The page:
Swiss man takes the 2500km road less traveled
BY SOPHIE KNIGHT STAFF WRITER
Thomas Kohler at the beginning of his walk (Provided by Thomas Kohler)
As the sweltering August heat continues, most people in Japan are trying to stay indoors and as inactive as possible.
Not Thomas Kohler, however. The Swiss travel agent is lugging a 14-kilogram rucksack for 20 kilometers a day in an attempt to walk the 2,500 kilometers from the northern tip of the Japanese archipelago to its southernmost point.
"After the quake happened, I was trying to think of ways I could help Japan. We've had enough bad news about Fukushima. I realized it was important to let people know that they could still travel safely in the country," he explains.
Kohler was forced to quit his job when 90 percent of his travel agency's customers canceled their vacations to Japan following the March 11 earthquake.
Fascinated by Japanese culture since childhood, he spent three years in the country studying the language during the 1990s and has visited every year since.
He came from Switzerland to volunteer in the tsunami-hit town of Ishinomaki, Miyagi Prefecture, after the disaster. Seeing the devastation, he resolved to travel the length of Japan, recording his impressions on a blog to show a more positive side to the country than was shown in coverage of the tsunami and nuclear disaster.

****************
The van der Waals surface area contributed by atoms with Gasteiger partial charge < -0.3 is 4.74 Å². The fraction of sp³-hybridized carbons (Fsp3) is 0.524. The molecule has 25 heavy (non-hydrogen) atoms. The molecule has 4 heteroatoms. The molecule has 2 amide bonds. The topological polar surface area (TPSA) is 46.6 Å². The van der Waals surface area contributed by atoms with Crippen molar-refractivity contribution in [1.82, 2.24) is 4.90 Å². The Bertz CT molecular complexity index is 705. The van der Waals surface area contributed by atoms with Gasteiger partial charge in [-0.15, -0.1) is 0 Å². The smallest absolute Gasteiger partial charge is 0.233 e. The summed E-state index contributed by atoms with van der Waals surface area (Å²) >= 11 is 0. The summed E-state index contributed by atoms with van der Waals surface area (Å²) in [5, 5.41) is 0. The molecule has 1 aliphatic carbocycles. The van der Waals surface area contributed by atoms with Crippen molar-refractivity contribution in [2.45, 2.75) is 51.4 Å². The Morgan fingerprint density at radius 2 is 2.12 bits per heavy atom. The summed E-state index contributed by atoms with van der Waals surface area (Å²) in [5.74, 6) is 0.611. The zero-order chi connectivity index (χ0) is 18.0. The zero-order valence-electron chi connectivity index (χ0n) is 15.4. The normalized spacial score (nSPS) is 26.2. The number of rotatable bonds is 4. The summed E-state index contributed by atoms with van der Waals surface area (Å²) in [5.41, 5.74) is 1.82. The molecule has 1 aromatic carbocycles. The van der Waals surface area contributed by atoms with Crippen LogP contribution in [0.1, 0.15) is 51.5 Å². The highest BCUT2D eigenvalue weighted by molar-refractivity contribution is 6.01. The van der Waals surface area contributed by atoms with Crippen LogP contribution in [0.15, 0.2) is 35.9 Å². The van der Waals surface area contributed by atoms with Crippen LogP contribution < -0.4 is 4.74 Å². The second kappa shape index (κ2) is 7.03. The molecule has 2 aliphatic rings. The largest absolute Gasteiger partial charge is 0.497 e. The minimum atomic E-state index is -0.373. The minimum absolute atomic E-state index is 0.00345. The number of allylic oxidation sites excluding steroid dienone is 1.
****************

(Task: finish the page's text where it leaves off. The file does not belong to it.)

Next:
"Japan is a fantastic country, you never stop learning when you're here," he enthuses. "The people are extremely considerate and generous, and, as I'm Swiss, I also appreciate their desire to do things just right."
His native country has also given him the perfect training ground for his arduous journey. He spent months doing practice hikes in the mountains near his home in the city of Winterthur, testing out shoes, tents and sleeping bags with the help of a friend who sells expedition equipment.
"Many people are helping me do this, so I don't like to refer to it as a solo expedition," says Kohler. "I've got people translating the blog into English and Japanese and the Japanese tourist board is also helping me with logistics."
Kohler is, however, covering all of his own costs and faces a solitary battle against oppressive humidity, downpours, typhoons and snow on his epic journey. He also has the wildlife to contend with.
"I told some local people that I was planning to sleep on the beach one night, but they told me there were bears around. That plan didn't last very long," he says with a laugh.
Kohler started his trek on Aug. 1 in Cape Soya, Hokkaido, and anticipates reaching Cape Sata, at the very bottom of Kyushu, the southernmost of Japan's main islands, in December. He will walk along the west coast, along the Sea of Japan, bypassing the larger urban centers such as Tokyo and Osaka, in an attempt to explore Japan's "less touristy" side.
Despite the fatigue that comes with walking a half marathon on concrete surfaces every day, Kohler remains irrepressibly positive.
"Get along with yourself and you'll enjoy even lonely days," he says.
You can read Kohler's blog in English, Japanese and German at (http://www.japanfenster.ch/japantrip/en/).